While “wave-particle duality” is not a fundamental mystery, there is still much that is mysterious. In particular, how do we account for non-local correlations, when a detection event at one location seems to influence what happens at another detector far away? In the book, I review in depth some of the major rival interpretations of quantum mechanics, namely the Copenhagen interpretation, the many-worlds (Everett-Wheeler) interpretation, and spontaneous collapse.

The Copenhagen interpretation has received much critique over the decades, which I review. However, the many-worlds view seems to be rising in influence, without the same degree of critique—it seems that the main critique is often simply that it has bizarre implications. In this book I offer an extended discussion of problems of the many-worlds from a scientific perspective. Among other things, I argue that the many-worlds approach doesn’t actually help with the nonlocality problem. Instead of the results of specific outcomes of detection events having nonlocal effects, in the many-worlds approach the definition of a set of basis states by a detector (called “einselection” by Zurek) is propagated nonlocally.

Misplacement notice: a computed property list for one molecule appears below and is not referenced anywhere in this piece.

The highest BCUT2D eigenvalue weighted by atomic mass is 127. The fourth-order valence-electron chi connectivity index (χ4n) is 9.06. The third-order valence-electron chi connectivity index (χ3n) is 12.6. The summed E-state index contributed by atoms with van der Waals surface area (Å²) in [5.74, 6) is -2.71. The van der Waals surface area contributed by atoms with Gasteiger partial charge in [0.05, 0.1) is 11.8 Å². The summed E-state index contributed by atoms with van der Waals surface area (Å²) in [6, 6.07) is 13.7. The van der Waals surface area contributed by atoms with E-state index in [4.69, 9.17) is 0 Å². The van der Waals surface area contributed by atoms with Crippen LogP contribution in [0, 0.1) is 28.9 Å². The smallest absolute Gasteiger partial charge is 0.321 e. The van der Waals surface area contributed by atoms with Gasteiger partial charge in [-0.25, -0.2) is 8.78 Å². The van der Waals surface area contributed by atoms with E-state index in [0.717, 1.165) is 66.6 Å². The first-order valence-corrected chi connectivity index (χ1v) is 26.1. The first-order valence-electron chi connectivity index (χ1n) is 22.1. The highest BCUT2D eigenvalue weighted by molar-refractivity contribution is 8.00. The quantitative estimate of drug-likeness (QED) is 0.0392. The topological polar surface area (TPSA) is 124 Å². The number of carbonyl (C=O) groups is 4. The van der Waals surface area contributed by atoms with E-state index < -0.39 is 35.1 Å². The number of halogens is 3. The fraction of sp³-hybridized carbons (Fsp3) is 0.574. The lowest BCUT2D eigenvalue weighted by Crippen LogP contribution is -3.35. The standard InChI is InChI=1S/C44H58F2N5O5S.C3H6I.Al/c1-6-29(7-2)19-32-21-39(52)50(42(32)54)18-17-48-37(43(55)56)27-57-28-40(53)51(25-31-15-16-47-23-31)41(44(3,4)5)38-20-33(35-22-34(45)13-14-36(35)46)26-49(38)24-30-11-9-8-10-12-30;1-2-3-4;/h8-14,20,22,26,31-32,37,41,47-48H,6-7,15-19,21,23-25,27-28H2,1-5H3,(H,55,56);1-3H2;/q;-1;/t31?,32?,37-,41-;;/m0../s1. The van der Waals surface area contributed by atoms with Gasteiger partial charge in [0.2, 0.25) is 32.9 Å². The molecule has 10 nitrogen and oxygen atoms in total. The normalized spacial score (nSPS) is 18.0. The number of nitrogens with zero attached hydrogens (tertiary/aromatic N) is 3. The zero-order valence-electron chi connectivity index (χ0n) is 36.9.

Spontaneous collapse theories are often not taken seriously, but they are still viable. In the book I present a new version that is consistent with experiments, which ends up looking just like a set of weak measurements. While extended critique of this model has not yet occurred, it has been fleshed out enough to not be obviously wrong.

Overall, the book takes the perspective that the quantum field is real (as real, say, as water waves), and not just a construct. The first 120 pages of the book have no equations and can be read by a non-physicist. Several of the later chapters require only freshman/sophomore-level physics. I also include a basic introduction to quantum field theory for the non-expert, and several results of modern decoherence theory, which relates to measurement theory.